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Reporting on Australian childhood visual impairment: the first 10 years



Visual impairment is rare but has significant impact on the neurobehavioural development and quality of life of children. This paper presents the key findings from the Australian Childhood Vision Impairment Register, which commenced in 2008 to report on children diagnosed with permanent visual impairment.


Families consent to completing a data form related to their child and for contact with the child’s ophthalmologist. Ophthalmologists complete and return a comprehensive data form on the child’s primary and secondary ocular diagnoses, associated disabilities and health conditions, visual acuity and visual fields. Data is stored on a secure database and anonymised data is available to researchers and for planning purposes.


Nine-hundred four children and their families provided informed consent for participation, with 57% males and 43% females. Most children spoke English in their home. Eighty-three percent of children were born full term, with a birth weight of >2500 g (81%). Children were commonly suspected to have visual impairment by a parent, with 68% of families receiving a diagnosis of visual impairment by their child’s first birthday. The most common primary diagnoses were retinal dystrophy (17%), CVI (15%) and Albinism (11%). A secondary diagnosis of infantile nystagmus occurred in 33% of children. Additional disabilities and/or developmental delay were reported for 44% of children. Corrected binocular visual acuity was reported for 75% of children, with moderate visual impairment being most common.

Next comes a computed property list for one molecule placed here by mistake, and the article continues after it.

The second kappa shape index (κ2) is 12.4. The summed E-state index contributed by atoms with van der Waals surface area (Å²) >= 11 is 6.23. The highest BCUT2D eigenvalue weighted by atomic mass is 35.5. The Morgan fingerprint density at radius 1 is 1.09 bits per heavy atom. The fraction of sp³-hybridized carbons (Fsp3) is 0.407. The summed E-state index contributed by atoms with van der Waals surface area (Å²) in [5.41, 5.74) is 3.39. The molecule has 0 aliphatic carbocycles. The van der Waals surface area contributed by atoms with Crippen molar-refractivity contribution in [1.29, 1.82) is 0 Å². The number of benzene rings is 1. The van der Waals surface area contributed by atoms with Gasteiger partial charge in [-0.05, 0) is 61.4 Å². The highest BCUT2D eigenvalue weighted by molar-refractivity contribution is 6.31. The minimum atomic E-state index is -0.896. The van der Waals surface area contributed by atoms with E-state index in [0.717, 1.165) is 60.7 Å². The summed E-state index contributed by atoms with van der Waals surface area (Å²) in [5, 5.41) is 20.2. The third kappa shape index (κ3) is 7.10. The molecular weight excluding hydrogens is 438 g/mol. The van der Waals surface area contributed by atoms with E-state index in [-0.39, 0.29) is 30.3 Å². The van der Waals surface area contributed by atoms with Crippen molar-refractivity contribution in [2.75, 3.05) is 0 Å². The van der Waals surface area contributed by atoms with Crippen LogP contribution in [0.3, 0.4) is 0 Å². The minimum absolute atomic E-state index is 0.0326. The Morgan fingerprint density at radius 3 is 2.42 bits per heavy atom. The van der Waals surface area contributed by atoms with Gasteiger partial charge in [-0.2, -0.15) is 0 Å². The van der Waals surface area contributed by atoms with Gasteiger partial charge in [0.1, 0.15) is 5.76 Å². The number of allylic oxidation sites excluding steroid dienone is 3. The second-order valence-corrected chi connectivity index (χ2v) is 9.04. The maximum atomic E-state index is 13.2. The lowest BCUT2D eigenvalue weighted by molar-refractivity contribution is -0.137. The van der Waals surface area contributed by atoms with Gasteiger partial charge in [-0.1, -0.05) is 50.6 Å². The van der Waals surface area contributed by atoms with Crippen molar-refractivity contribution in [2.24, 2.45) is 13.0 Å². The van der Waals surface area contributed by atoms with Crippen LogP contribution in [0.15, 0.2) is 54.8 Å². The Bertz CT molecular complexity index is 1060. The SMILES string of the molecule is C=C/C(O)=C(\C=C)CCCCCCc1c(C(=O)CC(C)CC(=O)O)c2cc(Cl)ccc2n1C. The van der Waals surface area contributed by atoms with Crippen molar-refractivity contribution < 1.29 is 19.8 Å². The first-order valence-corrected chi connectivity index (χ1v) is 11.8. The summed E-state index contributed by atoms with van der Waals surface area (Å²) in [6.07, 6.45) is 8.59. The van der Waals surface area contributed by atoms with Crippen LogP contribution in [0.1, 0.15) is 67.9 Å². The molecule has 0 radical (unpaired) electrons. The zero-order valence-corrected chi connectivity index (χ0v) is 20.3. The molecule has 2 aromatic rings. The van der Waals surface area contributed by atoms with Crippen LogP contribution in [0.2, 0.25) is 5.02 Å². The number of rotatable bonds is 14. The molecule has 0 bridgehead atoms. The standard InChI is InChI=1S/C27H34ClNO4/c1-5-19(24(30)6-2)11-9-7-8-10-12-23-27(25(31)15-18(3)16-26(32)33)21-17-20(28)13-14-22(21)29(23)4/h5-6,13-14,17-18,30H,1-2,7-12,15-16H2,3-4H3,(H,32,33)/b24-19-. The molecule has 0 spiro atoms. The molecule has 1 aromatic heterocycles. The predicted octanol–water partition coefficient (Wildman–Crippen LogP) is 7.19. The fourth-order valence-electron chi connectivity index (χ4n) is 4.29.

These findings contribute to knowledge of rare diseases affecting the eye and visual pathway and represent Australian childhood visual impairment.

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Fig. 1: The registration process.
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ACVIR is fully funded by NextSense. The contribution made by Professor John Ravenscroft to initially establish ACVIR is gratefully acknowledged. The collective and ongoing commitment to ACVIR by NextSense, families, clinicians, and low vision, disability and educational providers is also recognised. Every family and clinician who has returned a data form is thanked. Without this support, reporting would not be possible, and the needs of Australian children with VI may be unrecognised and thus remain unmet. The project supporting this research is solely funded by NextSense Australia.

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The authors agreed that each has made a significant contribution to this paper, including analysis, interpretation, and writing; deciding on the journal for potential publication; reviewing and agreeing on all versions of the paper; agreeing on all changes made at the proofing stage; agreeing to take responsibility and be accountable for the contents of the article; and agreeing to share responsibility for resolving any questions raised about the accuracy and integrity of the published work. SS: 70%, FM: 10%, MF: 10%, HR: 10%.

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Correspondence to Susan Silveira.

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Silveira, S., Martin, F.J., Flaherty, M. et al. Reporting on Australian childhood visual impairment: the first 10 years. Eye 36, 1412–1418 (2022).

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